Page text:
And this is where my room lacked a little. The fittings were deluxe, but the views were not. My window overlooked bland brick walls. Pricier suites have views over to Kensington Gardens and Hyde Park, and while sweet vistas might not be a priority for everybody, they are for me.
When cycle touring I often travel without a tent, preferring stars above and luscious landscapes at dawn.
Carlton had previously stayed at the brand’s flagship hotel in Rome, the Baglioni Hotel Regina, pictured above
Pricier suites at the Baglioni Hotel London, such as the Presidential Suite (above), offer views over to Kensington Gardens and Hyde Park
The Baglioni Hotel London is housed in a three-part terrace that was built in the 1870s. Above is the bathroom in a Deluxe Suite
The bar in the Kensington Suite at the Baglioni Hotel London. ‘Mental note: next time, specify a room with a view,’ Carlton writes
I closed the curtains. Mental note: next time, specify a room with a view. (And the Baglioni does have them, but, of course, they’re costlier.)
The fifteenth priority from the Four Seasons boss is what the hotel looks like from the outside, and here the Baglioni is on firmer ground. It’s a three-part terrace built in the 1870s and converted into the posh De Vere hotel in the late 1890s when four terracotta winged lions by the sculptor Alfred Drury were added to corners.
Inside, the decor now majors on dark brown and gold. Bedrooms and bathrooms feature black marble floors with Moroccan brass sinks.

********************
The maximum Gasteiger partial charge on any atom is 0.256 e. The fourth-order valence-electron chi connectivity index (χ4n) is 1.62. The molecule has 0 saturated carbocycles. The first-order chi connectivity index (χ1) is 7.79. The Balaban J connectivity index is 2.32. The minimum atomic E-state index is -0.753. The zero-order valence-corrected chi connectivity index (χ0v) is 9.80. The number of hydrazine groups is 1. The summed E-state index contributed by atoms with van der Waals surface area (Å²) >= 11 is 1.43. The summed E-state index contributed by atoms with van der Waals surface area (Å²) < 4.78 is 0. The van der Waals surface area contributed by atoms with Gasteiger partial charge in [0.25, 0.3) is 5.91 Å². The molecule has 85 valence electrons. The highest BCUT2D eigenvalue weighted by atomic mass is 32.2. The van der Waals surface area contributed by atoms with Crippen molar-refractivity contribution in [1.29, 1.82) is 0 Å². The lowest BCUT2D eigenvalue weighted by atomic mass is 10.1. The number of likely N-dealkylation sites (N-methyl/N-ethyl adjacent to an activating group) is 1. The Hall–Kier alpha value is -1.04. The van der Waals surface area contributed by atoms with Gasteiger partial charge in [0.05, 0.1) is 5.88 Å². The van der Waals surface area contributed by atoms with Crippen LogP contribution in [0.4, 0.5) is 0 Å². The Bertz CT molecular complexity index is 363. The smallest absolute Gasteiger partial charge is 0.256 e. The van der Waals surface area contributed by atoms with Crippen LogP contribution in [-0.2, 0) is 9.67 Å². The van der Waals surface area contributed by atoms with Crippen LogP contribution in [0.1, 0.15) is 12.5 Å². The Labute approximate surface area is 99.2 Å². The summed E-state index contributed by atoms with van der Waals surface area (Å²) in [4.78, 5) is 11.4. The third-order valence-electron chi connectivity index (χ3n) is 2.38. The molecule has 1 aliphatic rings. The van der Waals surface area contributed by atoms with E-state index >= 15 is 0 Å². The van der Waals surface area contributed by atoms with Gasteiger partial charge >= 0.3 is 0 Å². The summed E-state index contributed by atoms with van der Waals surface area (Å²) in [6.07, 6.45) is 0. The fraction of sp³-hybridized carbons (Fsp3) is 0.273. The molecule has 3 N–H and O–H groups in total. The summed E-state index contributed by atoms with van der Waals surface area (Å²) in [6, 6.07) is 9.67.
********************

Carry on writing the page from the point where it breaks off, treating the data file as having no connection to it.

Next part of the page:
All rooms have Illy espresso coffee machines, which was perfect for my early start because, with the first Eurostar of the day to catch, I couldn’t make breakfast, sadly.
I walked my bike to the multi-use path and pushed off through the mist still enveloping Hyde Park, plane and horse chestnut trees whistling in the wind.
Baglioni Hotel London is at 60 Hyde Park Gate in South Kensington, close to the Royal Albert Hall, the National History Museum and the Victoria and Albert Museum. It’s a brief walk to the shops of Kensington’s High Street and Church Street, or in the other direction, Knightsbridge’s famed department stores Harvey Nichols and Harrods.
Baglioni Hotels is a group founded in Tuscany 49 years ago by Roberto Polito and film producer Carlo Ponti, husband of Sophia Loren. There are classy black-and-white photos of Loren dotted discreetly around the hotel.
Polito’s son Guido has been Baglioni’s CEO since 2011, although the chain was acquired last year by Mexico’s Palace Resorts, owned by the Chapur family.
As well as this 67-room hotel in London, there are Baglioni properties in Rome, Venice, the Maldives, and Sardinia, many of them in buildings of historical, cultural, or artistic merit.
A deluxe room for two in Baglioni Hotel London costs about £425 per night. The three-bedroom Royal suite — with a bijou balcony looking over to Hyde Park — costs a little under £6,000 per night. The signature suites come with butler service. In a nod to the hotel’s origins, one of the suites is known as the De Vere suite.
PROS: Beautiful rooms throughout. The staff are wonderfully attentive and friendly. The Royal suite has a balcony and the best views (squint and you’ll feel you can see Kensington Palace).
CONS: A video on the hotel’s website lingers on a balconied breakfast table overlooking Hyde Park, but this is from the expensive Royal suite, so unless you’re ponying up £6,000, you won’t get that view.
Rating out of five: *****